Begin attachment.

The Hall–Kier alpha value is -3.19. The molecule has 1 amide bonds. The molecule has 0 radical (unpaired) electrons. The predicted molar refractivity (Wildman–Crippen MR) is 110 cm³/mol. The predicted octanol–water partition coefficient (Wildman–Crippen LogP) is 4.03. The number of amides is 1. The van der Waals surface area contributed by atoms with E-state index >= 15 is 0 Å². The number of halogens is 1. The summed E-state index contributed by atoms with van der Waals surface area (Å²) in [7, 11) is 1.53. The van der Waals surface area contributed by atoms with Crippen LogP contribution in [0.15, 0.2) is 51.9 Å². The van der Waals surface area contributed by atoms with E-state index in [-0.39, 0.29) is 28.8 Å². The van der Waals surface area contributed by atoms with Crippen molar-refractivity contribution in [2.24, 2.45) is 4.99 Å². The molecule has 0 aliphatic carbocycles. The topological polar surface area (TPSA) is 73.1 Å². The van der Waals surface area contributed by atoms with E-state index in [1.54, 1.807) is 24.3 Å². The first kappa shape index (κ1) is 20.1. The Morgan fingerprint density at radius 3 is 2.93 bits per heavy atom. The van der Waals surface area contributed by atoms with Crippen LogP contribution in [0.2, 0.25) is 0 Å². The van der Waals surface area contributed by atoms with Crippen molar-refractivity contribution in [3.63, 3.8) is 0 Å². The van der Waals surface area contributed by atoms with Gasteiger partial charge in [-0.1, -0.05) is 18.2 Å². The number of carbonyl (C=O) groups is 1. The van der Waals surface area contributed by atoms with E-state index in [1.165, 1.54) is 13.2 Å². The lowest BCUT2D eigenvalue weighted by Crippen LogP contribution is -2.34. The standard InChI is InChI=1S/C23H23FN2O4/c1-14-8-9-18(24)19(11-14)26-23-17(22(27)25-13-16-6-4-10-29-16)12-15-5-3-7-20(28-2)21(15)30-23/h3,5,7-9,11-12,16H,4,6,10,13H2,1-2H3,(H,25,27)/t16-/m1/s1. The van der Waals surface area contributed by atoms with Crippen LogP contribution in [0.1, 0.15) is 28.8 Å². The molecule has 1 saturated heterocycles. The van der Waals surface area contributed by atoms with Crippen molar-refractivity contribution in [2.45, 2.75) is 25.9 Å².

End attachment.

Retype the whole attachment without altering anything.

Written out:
The Hall–Kier alpha value is -3.19. The molecule has 1 amide bonds. The molecule has 0 radical (unpaired) electrons. The predicted molar refractivity (Wildman–Crippen MR) is 110 cm³/mol. The predicted octanol–water partition coefficient (Wildman–Crippen LogP) is 4.03. The number of amides is 1. The van der Waals surface area contributed by atoms with E-state index >= 15 is 0 Å². The number of halogens is 1. The summed E-state index contributed by atoms with van der Waals surface area (Å²) in [7, 11) is 1.53. The van der Waals surface area contributed by atoms with Crippen LogP contribution in [0.15, 0.2) is 51.9 Å². The van der Waals surface area contributed by atoms with E-state index in [-0.39, 0.29) is 28.8 Å². The van der Waals surface area contributed by atoms with Crippen molar-refractivity contribution in [2.24, 2.45) is 4.99 Å². The molecule has 0 aliphatic carbocycles. The topological polar surface area (TPSA) is 73.1 Å². The van der Waals surface area contributed by atoms with E-state index in [1.54, 1.807) is 24.3 Å². The first kappa shape index (κ1) is 20.1. The Morgan fingerprint density at radius 3 is 2.93 bits per heavy atom. The van der Waals surface area contributed by atoms with Crippen LogP contribution in [0.2, 0.25) is 0 Å². The van der Waals surface area contributed by atoms with Crippen molar-refractivity contribution in [3.63, 3.8) is 0 Å². The van der Waals surface area contributed by atoms with Gasteiger partial charge in [-0.1, -0.05) is 18.2 Å². The number of carbonyl (C=O) groups is 1. The van der Waals surface area contributed by atoms with E-state index in [1.165, 1.54) is 13.2 Å². The lowest BCUT2D eigenvalue weighted by Crippen LogP contribution is -2.34. The standard InChI is InChI=1S/C23H23FN2O4/c1-14-8-9-18(24)19(11-14)26-23-17(22(27)25-13-16-6-4-10-29-16)12-15-5-3-7-20(28-2)21(15)30-23/h3,5,7-9,11-12,16H,4,6,10,13H2,1-2H3,(H,25,27)/t16-/m1/s1. The van der Waals surface area contributed by atoms with Crippen LogP contribution in [0.1, 0.15) is 28.8 Å². The molecule has 1 saturated heterocycles. The van der Waals surface area contributed by atoms with Crippen molar-refractivity contribution in [2.45, 2.75) is 25.9 Å².